Curative treatment aims to render the person clinically free of detectable cancer and
restore the person to their normal life expectancy.5
Palliative care is an umbrella term for assisting those approaching death - a fundamental
need and right. It is generally used in the context that death is imminent and inevitable
and aims to make dying as easy and comfortable as possible.
Palliative treatment is a specific but integral part of palliative care. Palliative treatment
can be more interventionist. It is non-curative by definition but aims to extend life,
ameliorate symptoms and increase quality of life in situations where cure is not medically
Prognosis and statistics
When it comes to evaluating the benefits of any treatment, whether curative or palliative,
it is important to understand the difference between relative or absolute benefits. For
example, a treatment that reduces a risk of dying from 4% to 2% may be expressed as a
relative reduction in risk of 50%, as it halves the risk of dying and sounds good, or, an
absolute reduction in risk of 2%, as it reduces the risk of dying by 2% which does not
sound like much.
Prognosis is best assessed using statistics rather than making a statement such as “you
have 3 months to live”. A method for this is to answer the following questions.6
Q1. If 100 people had no treatment
How many would be alive after 1 year and what would their health be like?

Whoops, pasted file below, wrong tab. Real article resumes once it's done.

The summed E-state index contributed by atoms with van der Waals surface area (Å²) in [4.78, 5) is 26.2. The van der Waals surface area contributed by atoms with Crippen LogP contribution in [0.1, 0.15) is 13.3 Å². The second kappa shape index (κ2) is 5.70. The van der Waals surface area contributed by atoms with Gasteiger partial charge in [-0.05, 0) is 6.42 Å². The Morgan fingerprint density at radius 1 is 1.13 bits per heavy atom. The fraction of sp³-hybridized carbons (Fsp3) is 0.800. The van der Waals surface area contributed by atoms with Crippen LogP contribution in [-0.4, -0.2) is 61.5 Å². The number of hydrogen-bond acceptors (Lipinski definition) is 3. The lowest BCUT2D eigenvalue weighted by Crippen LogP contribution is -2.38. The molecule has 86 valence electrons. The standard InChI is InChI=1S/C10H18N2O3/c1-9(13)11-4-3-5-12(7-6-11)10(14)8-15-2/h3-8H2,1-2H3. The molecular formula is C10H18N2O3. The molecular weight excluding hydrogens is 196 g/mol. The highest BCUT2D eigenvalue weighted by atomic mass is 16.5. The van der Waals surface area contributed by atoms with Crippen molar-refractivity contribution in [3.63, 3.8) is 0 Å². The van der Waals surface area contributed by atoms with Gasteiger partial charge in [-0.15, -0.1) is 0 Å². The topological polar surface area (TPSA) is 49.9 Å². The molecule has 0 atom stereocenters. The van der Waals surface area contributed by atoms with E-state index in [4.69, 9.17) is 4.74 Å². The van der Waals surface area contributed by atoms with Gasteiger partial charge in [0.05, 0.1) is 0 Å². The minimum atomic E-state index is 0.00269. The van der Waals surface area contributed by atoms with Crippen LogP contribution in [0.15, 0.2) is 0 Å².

How many would be alive after 5 years and what would their health be like?
Q2. If 100 people had this treatment
How many would be alive after 1 year and what would their health be like?
How many would be alive after 5 years and what would their health be like?
Q3. If 100 people had this treatment
What side effects are possible and how many people would have them?
Q4. What impact will my own responses have?
What can I do to help myself?
What will my state of mind be like?
fear and loathing, or gratefully embracing
how committed will I be to this treatment?
What are my support systems like?
Once these questions are answered (with the best quality information available) then the
equation of pluses and minuses can be discussed, balanced, considered, contemplated
and an informed decision made.
The bell curve
The bell curve helps patients to understand so called “normal distributions” and to
consider what factors may influence where a given individual may end up on the curve.
For example, a good diet and regular exercise is highly likely to affect a shift to the right.
Survival refers to how long a person lives with a particular condition (e.g., they survived
6 months or 6 years). This is different to cure which implies surviving the cancer and
dying of something else; but in fact means returning to a normal life expectancy. A
person does only know for sure that they are cured of cancer when they die of
A response to treatment could refer to any response. However, in cancer medicine it
usually implies reduction in the sise of a tumour. Doctors need to be aware that